Common Mammal Species of Northwestern Ontario





Lynx canadensis


Distinguishing Features - Overall colouration, varied, from bluish-gray to yellowish-brown; underparts, buff colour. Blackish stripes on forehead and on prominent ruff around neck; Tail, short with black tip. Ears, pointed with long black tufts. Feet, large coated with dense coars hairs.

Lynx Size -
Male: .75 - 1.05 m (2.5 - 3.5 ft)
Female: .75 - .96 m (2.5 - 3.2 ft)


Throughout Northwestern Ontario, primarily in dense mixwood forests with thick undergrowth. Also found in rocky forest areas.


Like its cousin, the bob cat, the lynx is usually found where there is an abundant supply of snowshoe hares. It will also feed on smaller rodents, ruffed grouse, reptiles and insects. It is also capable of taking down a smaller white-tailed deer on occasion.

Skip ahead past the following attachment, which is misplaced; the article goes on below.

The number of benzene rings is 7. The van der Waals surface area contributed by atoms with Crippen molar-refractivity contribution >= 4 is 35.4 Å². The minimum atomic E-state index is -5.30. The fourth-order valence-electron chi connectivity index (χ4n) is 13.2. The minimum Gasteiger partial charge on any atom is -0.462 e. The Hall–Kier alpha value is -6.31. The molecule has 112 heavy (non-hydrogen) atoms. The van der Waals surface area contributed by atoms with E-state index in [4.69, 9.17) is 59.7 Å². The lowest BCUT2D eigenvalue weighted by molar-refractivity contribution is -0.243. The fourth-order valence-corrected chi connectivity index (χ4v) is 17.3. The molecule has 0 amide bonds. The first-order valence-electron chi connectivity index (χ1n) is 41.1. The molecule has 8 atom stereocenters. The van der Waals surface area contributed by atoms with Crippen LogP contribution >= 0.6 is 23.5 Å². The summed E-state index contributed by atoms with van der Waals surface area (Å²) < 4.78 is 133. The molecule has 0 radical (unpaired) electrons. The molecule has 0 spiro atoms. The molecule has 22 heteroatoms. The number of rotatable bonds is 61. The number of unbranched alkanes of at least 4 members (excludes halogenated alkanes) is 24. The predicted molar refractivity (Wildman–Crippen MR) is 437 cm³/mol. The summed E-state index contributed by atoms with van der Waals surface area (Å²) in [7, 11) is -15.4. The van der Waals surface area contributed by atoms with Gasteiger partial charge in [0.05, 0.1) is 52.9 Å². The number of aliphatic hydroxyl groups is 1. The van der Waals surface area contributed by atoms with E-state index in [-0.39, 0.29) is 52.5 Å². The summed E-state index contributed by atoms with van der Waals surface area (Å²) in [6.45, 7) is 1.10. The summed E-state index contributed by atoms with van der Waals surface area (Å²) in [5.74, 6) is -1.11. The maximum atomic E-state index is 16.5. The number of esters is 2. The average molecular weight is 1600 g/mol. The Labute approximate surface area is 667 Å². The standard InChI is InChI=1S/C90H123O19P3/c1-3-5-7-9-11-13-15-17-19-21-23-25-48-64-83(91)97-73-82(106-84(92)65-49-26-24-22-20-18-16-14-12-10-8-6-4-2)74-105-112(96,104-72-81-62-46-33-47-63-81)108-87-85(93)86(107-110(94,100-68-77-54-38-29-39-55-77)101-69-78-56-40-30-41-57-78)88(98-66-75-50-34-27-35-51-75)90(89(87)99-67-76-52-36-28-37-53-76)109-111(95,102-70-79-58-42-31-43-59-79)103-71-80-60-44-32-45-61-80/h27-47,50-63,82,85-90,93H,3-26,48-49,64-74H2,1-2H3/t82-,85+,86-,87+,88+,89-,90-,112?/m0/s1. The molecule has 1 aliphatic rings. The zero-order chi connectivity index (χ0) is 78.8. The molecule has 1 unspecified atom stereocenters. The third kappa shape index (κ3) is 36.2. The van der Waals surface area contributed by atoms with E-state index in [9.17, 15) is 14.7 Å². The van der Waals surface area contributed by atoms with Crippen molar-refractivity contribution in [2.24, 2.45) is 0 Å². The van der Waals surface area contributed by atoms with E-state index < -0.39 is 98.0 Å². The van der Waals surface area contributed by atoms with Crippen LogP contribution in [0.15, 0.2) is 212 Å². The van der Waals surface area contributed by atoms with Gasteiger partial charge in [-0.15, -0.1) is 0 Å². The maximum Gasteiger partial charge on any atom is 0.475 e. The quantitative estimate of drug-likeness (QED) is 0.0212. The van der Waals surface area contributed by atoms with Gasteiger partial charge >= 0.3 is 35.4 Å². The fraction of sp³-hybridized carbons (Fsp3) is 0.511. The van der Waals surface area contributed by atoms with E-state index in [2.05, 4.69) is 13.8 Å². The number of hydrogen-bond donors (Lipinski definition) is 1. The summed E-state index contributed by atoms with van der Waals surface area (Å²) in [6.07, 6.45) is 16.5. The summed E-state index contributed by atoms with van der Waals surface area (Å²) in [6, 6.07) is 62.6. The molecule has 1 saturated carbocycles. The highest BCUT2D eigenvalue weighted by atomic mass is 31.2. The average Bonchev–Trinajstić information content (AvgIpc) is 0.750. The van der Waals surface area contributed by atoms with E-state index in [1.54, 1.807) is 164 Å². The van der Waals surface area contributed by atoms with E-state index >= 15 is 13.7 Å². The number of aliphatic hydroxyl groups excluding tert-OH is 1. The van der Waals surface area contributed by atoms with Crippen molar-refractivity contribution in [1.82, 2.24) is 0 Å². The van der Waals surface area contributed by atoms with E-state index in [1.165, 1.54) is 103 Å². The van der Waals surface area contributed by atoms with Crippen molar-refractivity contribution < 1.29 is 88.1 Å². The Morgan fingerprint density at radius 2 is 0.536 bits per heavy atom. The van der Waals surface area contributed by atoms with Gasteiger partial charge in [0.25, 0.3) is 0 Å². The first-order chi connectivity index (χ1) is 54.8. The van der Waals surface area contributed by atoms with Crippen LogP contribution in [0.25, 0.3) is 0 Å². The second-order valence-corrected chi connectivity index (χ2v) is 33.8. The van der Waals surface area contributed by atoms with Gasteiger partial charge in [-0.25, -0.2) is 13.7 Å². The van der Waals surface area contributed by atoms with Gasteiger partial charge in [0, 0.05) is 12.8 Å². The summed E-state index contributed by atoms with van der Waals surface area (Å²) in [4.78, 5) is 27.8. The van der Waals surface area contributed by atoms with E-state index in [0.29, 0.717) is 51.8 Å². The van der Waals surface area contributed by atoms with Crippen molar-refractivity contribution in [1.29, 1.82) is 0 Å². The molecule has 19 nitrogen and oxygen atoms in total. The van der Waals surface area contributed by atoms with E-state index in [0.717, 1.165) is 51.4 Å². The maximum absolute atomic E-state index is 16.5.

The lynx is much better suited to deep winter snow than the bobcat. It's long legs and wide paws make it an active and agile hunter that can cover a wide range of the boreal forest. The lynx is a shy, solitary cat and, with the exception of a mother with young, does not hunt with others.

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